The Schmidt Family Foundation, through its grantmaking program 11th Hour Project, has invested in agroecology for more than a decade, helping to establish the Berkeley Food Institute and Florida A&M’s Lola Hampton-Frank Pinder Center for Agroecology. The 11th Hour Project also supports the work of Coventry University’s Center for Agroecology, Water and Resilience in the United Kingdom—an important partner of the UVM Institute for Agroecology.
For more information, see the attached overview or visit https://www.uvm.edu/instituteforagroecology
Since 1791, the University of Vermont has worked to move humankind forward. UVM’s strengths align with the most pressing needs of our time: the health of our societies and the health of our environment. Our size—large enough to offer a breadth of ideas, resources, and opportunities, yet intimate enough to enable close faculty-student mentorship across all levels of study—allows us to pursue these interconnected issues through cross-disciplinary research and collaboration. Providing an unparalleled educational experience for our students, and ensuring their success, are at the core of what we do. As one of the nation’s first land grant universities, UVM advances Vermont and the broader society through the discovery and application of new knowledge.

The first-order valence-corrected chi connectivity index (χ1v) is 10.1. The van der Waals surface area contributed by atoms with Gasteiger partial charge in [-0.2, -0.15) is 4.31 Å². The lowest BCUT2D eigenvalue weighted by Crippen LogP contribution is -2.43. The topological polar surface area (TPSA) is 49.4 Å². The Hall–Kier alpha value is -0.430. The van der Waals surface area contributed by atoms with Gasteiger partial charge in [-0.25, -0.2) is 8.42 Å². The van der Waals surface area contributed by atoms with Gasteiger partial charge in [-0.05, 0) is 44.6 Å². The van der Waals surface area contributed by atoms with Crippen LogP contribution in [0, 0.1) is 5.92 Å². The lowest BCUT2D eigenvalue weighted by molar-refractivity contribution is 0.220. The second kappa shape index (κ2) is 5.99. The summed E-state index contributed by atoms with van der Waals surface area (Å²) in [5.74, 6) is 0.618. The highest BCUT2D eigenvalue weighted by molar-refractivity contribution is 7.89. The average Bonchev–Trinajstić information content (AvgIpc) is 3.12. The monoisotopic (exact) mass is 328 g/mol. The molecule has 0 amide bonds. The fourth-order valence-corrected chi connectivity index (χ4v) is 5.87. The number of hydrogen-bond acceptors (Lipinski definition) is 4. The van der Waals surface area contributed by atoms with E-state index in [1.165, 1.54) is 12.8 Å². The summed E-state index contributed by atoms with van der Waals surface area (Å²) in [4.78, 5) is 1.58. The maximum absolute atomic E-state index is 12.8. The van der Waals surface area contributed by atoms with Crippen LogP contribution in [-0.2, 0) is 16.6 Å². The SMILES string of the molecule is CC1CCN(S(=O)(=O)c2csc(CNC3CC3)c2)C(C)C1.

UVM is derived from the Latin Universitas Viridis Montis (in English, University of the Green Mountains).
About the Schmidt Family Foundation and the 11th Hour Project
Established in 2006 by Eric and Wendy Schmidt, the Schmidt Family Foundation works to restore a balanced relationship between people and planet. Through grantmaking and investments, the foundation partners with communities around the world in working for renewable energy, resilient food systems, healthy oceans and the protection of human rights. The foundation makes grants and impact investments through two programs: 11th Hour Project and Schmidt Marine Technology Partners.